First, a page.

We live in a world where many college students depend on student loans to help them pay for school. Of course, student loans don’t have to be paid until after graduating, but the debt many students take on is often a huge burden.
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Here are three ways to reduce your student loan payments and not let it ruin your financial standing.
Refinancing will depend on your income level, but with it you may be able to lower your interest rate, which could reduce the amount you pay monthly and the cost you pay for your entire loan. Doing so will depend on factors like your credit score and your annual income. Depending on the finance companies, they will also take into account your earnings potential in relation to your college degree.
You may also want to consolidate multiple student loans into one. Sometimes you may have trouble refinancing, in that case you might want to check if having a cosigner would help. Check interest rates and other variables on an ongoing basis, since they tend to fluctuate.
Also, make sure you get a good understanding of what the annual percentage rate will be on the refinanced loan. Be vigilant whether it’s fixed or variable, because even though your monthly payment might be lower, you could end up having to pay for a much longer term.
2. Public Service Loan Forgiveness
In some cases, you can receive forgiveness for some or all of your student loans if you are struggling with your monthly payments. Several forgiveness programs are available through different non-profit organizations, schools and public service agencies.
This is typically offered in exchange for work in a particular occupation, joining the military or perform volunteer work. Example, if a doctor is needed in a community lacking adequate medical care, the leaders within that community might offer to pay a portion of the doctor’s student debt for each year of service. Authorized military branches of the federal government, such as the army or navy, may do the same by forgiving a fixed percentage of student debt for each year of military service.
The purpose of forgiveness programs is usually designed relieve graduates debts while establishing their careers by filling a community need. You owe it to yourself to investigate the different options available for you.
3. PAYE Payment Plan
If the previous options aren’t fit to your current situation, then look into a Pay-As-You-Earn (PAYE) plan. This will help to make your monthly payments more affordable. The basic concept behind this plan is for students to tie up a percentage of their discretionary income to their loan, typically ten percent. If their is any remaining balance after a 20-year period is usually forgiven.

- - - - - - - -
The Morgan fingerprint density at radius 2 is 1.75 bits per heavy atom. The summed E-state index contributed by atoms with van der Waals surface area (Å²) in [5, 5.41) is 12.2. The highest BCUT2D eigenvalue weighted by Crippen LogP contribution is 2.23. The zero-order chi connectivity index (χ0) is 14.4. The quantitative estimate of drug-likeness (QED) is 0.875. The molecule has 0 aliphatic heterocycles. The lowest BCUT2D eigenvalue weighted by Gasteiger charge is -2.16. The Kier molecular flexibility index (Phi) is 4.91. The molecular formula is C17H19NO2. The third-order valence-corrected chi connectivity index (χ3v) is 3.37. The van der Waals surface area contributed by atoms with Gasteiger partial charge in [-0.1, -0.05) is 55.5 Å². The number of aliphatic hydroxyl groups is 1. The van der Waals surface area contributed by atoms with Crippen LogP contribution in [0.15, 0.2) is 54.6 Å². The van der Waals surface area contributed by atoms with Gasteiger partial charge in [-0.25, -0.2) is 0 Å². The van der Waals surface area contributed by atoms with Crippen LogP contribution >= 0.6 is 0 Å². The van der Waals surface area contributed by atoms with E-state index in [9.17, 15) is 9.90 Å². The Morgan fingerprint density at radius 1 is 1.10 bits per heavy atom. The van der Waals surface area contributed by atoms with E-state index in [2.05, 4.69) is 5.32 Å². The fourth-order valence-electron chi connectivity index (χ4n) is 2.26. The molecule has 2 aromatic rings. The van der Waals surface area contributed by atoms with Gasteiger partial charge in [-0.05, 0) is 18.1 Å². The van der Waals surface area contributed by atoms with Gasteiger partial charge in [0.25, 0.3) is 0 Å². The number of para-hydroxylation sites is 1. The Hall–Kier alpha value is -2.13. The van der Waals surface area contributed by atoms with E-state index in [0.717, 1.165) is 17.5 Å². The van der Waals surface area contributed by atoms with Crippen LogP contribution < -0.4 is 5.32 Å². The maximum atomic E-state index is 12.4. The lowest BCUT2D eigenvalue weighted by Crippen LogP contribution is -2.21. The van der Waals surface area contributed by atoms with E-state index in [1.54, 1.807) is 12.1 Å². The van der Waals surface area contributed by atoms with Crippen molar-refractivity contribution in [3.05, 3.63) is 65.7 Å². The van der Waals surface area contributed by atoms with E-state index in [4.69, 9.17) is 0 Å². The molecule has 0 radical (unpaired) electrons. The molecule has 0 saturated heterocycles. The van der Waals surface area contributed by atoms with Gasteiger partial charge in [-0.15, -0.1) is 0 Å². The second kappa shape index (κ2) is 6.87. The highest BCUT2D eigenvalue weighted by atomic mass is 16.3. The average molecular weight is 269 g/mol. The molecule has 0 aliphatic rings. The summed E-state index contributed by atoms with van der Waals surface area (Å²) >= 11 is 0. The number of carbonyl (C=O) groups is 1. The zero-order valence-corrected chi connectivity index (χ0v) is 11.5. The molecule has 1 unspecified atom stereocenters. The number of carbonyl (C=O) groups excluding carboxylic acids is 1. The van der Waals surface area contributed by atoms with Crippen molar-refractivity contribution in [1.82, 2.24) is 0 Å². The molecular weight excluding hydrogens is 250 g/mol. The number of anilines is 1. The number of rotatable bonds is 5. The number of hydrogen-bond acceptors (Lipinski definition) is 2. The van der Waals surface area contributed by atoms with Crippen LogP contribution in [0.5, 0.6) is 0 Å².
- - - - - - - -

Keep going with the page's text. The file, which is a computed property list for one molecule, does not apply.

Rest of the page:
The advantage is that when you are making a beginner’s salary, you will have lower monthly payments. As your income grows, your monthly payments will increase proportionately— the other plus side is that a portion of your total debt will be forgiven.
Another plan you may want to consider is the Income-Based-Repayment plan— it’s slightly different than PAYE. The IBR plan payments are based on what you earn and not on what you owe. Another important advantage of the Income-Based-Repayment plan is that more graduates are able to meet eligibility requirements, compared to the PAYE plan.
You should feel an extreme sense of pride and accomplishment— the hard part is behind you — you completed your education and earned your degree. Even though, trying to repay your student debt is making it difficult for you. But, you owe it to yourself to research and find the best solution that will help get your feet above the water and reduce your student loan payments.
Like shopping for the new pair of sneakers, or the best computer, it’s always a good idea to be aware of the latest research. We always recommend to compare at least 3 to 4 options before making any final decisions. Online is normally the quickest way— don’t waste time!
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